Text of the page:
• More detail: Has more megapixels (12 vs 8.2MP), which boosts linear resolution by 21%.
  • Better image quality: Scores substantially higher (19 points) in the DXO overall evaluation.
  • Richer colors: Generates noticeably more natural colors (1.3 bits more color depth).
  • More dynamic range: Captures a broader range of light and dark details (2.2 EV of extra DR).
  • Better low-light sensitivity: Can shoot in dim conditions (1.6 stops ISO advantage).
  • Broader imaging potential: Can capture not only stills but also 4K/30p video.
  • More framing info: Has an electronic viewfinder that displays shooting data.
  • Larger viewfinder image: Features a viewfinder with a higher magnification (0.78x vs 0.55x).
  • Larger screen: Has a bigger rear LCD (3.0" vs 2.0") for image review and settings control.
  • More detailed LCD: Has a higher resolution rear screen (1229k vs 230k dots).
  • More flexible LCD: Has a tilting screen for odd-angle shots in landscape orientation.
  • Less disturbing: Has an electronic shutter option for completely silent shooting.
  • More compact: Is smaller (127x96mm vs 156x158mm) and will fit more readily into a bag.
  • Less heavy: Has a lower weight (by 908g or 59 percent) and is thus easier to take along.
  • Easier travel charging: Can be conveniently charged via its USB port.
  • Sharper images: Has stabilization technology built-in to reduce the impact of hand-shake.
  • More legacy lens friendly: Can use many non-native lenses via adapters.
  • Faster data transfer: Supports a more advanced USB protocol (2.0 vs 1.1).
  • Easier file upload: Has wifi built in for automatic backup or image transfer to the web.
  • Easier device pairing: Supports NFC for fast wireless image transfer over short distances.
  • Faster buffer clearing: Has an SD card interface that supports the UHS-I standard.
  • More affordable: Was introduced into a lower priced category (33 percent cheaper at launch).
  • More modern: Reflects 11 years and 7 months of technical progress since the 1D Mark II launch.

If the count of relative strengths (bullet points above) is taken as a measure, the A7S II is the clear winner of the contest (23 : 8 points). However, the pertinence of the various camera strengths will differ across photographers, so that you might want to weigh individual camera traits according to their importance for your own imaging needs before making a camera decision. A professional sports photographer will view the differences between cameras in a way that diverges from the perspective of a street photog, and a person interested in family portraits has distinct needs from a landscape shooter. Hence, the decision which camera is best and worth buying is often a very personal one.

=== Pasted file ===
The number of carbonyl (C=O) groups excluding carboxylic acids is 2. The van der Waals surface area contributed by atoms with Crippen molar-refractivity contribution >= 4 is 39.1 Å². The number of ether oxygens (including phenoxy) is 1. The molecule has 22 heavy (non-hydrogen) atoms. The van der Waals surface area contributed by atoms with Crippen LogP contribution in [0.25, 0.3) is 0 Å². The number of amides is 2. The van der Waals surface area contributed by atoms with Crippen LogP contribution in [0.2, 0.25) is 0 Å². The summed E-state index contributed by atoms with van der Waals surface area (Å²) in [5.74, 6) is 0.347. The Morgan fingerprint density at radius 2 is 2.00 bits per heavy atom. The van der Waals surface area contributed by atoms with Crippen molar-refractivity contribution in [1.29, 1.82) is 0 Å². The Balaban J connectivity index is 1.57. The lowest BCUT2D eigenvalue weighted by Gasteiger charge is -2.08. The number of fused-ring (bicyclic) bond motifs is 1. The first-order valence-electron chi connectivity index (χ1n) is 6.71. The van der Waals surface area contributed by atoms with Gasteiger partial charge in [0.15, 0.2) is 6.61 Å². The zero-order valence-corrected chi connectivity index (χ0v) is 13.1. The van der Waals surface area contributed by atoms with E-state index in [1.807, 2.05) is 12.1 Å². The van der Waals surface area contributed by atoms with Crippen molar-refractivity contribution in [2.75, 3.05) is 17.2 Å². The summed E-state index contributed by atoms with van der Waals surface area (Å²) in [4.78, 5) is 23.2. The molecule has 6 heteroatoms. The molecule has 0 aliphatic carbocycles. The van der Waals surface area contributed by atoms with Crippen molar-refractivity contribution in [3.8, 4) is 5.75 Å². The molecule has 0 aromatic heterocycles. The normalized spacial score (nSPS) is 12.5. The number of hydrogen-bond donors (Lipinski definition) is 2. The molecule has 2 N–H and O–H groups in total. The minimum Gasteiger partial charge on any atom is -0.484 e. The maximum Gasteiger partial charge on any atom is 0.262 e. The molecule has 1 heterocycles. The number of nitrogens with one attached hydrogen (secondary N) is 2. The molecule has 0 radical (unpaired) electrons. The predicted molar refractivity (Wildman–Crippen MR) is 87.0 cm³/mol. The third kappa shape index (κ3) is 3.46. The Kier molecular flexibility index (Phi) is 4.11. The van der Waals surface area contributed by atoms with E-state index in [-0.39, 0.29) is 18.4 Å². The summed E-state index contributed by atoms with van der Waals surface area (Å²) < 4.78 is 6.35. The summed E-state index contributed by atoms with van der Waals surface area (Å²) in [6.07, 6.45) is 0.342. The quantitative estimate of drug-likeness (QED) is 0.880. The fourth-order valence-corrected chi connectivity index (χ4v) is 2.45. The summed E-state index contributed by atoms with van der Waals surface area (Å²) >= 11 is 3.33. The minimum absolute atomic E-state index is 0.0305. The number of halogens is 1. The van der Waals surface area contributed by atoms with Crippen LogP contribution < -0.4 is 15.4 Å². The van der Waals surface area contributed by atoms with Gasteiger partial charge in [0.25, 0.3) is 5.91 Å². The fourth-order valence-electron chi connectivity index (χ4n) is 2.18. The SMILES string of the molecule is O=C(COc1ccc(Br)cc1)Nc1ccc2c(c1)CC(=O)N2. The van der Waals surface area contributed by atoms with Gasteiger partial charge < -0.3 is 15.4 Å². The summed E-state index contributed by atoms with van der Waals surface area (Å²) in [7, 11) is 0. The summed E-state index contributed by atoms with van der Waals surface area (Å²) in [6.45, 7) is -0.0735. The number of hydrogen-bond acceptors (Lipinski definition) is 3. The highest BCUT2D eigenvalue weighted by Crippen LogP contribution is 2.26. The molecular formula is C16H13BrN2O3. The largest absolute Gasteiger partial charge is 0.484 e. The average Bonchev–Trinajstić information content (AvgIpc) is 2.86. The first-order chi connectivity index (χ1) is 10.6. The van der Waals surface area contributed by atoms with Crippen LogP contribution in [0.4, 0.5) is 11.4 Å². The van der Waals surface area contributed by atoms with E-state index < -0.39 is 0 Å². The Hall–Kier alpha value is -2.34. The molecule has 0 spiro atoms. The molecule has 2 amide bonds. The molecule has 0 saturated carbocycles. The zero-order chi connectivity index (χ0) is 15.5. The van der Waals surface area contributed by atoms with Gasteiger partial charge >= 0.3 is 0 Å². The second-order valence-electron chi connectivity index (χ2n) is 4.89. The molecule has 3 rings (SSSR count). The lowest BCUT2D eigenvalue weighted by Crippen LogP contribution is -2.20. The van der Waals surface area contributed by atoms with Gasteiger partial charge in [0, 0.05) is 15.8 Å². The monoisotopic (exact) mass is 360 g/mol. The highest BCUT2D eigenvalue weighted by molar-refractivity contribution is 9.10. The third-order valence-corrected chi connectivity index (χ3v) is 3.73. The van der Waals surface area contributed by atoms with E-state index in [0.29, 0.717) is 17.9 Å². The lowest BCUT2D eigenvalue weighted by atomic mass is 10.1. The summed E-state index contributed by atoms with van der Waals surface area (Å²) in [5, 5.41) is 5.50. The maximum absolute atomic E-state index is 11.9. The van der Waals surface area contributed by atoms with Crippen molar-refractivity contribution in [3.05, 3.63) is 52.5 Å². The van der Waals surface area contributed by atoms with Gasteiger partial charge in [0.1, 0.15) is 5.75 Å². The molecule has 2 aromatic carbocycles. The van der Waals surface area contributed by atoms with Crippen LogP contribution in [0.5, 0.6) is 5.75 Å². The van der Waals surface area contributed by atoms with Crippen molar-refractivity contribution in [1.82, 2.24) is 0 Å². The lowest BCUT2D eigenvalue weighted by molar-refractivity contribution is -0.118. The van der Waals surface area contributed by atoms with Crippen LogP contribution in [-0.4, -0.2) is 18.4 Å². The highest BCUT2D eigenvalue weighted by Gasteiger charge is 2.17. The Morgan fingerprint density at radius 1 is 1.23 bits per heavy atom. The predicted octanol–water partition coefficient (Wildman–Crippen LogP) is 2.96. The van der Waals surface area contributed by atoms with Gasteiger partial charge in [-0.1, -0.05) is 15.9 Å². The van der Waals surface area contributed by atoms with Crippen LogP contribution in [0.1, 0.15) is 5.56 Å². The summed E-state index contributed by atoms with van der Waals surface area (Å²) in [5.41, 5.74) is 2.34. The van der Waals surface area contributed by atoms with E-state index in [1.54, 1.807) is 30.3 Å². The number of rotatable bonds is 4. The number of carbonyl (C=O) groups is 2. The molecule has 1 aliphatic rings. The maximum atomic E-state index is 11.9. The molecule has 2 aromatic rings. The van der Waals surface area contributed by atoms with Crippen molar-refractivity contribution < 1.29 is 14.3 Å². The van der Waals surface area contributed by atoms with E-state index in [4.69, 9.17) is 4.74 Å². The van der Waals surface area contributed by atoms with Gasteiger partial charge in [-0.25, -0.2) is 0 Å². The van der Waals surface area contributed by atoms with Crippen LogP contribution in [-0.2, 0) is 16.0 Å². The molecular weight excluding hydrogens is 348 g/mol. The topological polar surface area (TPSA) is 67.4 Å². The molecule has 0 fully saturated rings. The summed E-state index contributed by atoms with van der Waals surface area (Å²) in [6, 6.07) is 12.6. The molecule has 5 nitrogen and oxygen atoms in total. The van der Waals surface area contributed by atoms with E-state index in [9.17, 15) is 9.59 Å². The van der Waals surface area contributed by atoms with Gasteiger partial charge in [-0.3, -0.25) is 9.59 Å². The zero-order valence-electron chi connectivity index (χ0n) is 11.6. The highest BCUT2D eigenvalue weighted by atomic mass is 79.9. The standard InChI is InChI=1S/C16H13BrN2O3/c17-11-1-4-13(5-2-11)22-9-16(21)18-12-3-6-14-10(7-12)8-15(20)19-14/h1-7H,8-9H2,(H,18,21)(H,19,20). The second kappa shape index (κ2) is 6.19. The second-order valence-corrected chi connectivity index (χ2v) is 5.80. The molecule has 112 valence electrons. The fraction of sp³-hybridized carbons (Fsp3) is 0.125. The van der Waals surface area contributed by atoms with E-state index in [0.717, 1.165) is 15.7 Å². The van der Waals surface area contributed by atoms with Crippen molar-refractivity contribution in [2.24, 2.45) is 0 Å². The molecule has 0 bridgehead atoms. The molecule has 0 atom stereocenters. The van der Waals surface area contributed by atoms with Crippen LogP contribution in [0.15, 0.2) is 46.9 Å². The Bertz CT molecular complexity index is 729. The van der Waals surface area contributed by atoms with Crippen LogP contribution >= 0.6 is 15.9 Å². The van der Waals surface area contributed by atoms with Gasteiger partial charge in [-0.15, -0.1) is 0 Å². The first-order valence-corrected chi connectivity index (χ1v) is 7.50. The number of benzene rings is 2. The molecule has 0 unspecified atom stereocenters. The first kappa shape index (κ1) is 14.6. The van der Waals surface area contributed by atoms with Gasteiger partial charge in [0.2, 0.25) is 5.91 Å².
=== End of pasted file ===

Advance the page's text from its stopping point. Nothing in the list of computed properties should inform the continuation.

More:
1D Mark II 08:23 A7S II

How about other alternatives? Do the specifications of the Canon 1D Mark II and the Sony A7S II place the cameras among the top in their class? Find out in the latest Best DSLR Camera and Best Mirrorless Interchangeable Lens Camera listings whether the two cameras rank among the cream of the crop.

In any case, while the specs-based evaluation of cameras can be instructive in revealing their potential as photographic tools, it remains incomplete and does no justice, for example, to the way the 1D Mark II or the A7S II perform in practice. At times, user reviews, such as those published at amazon, address these issues in a useful manner, but such feedback is on many occasions incomplete, inconsistent, and unreliable.

Expert reviews

This is why hands-on reviews by experts are important. The table below provides a synthesis of the camera assessments of some of the best known photo-gear review sites (amateurphotographer [AP], cameralabs [CL], digitalcameraworld [DCW], dpreview [DPR], ephotozine [EPZ], photographyblog [PB]). As can be seen, the professional reviewers agree in many cases on the quality of different cameras, but sometimes their assessments diverge, reinforcing the earlier point that a camera decision is often a very personal choice.

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Expert Camera Reviews
     Camera 
 Model 
 AP 
 score 
 CL 
 score 
 DCW 
 score 
 DPR 
 score 
 EPZ 
 score 
 PB 
 score 
Camera
Launch
Launch
Price (USD)
Street
Price
1.
 
Canon 1D Mark II......+ +.... Jan 2004 4,499i
2.
 
Sony A7S II5/5+....4.5/55/5 Sep 2015 2,999i
3.
 
Canon 5DS..+..83/1004.5/54.5/5 Feb 2015 3,699 i
4.
 
Canon 5DS R5/5+..83/1005/54.5/5 Feb 2015 3,699 i
5.
 
Canon 1D Mark IV5/5....89/100.... Oct 2009 4,999i
6.
 
Canon 1D Mark III............ Feb 2007 4,499i
7.
 
Canon 1Ds Mark III......+ +4.5/5.. Aug 2007 7,999i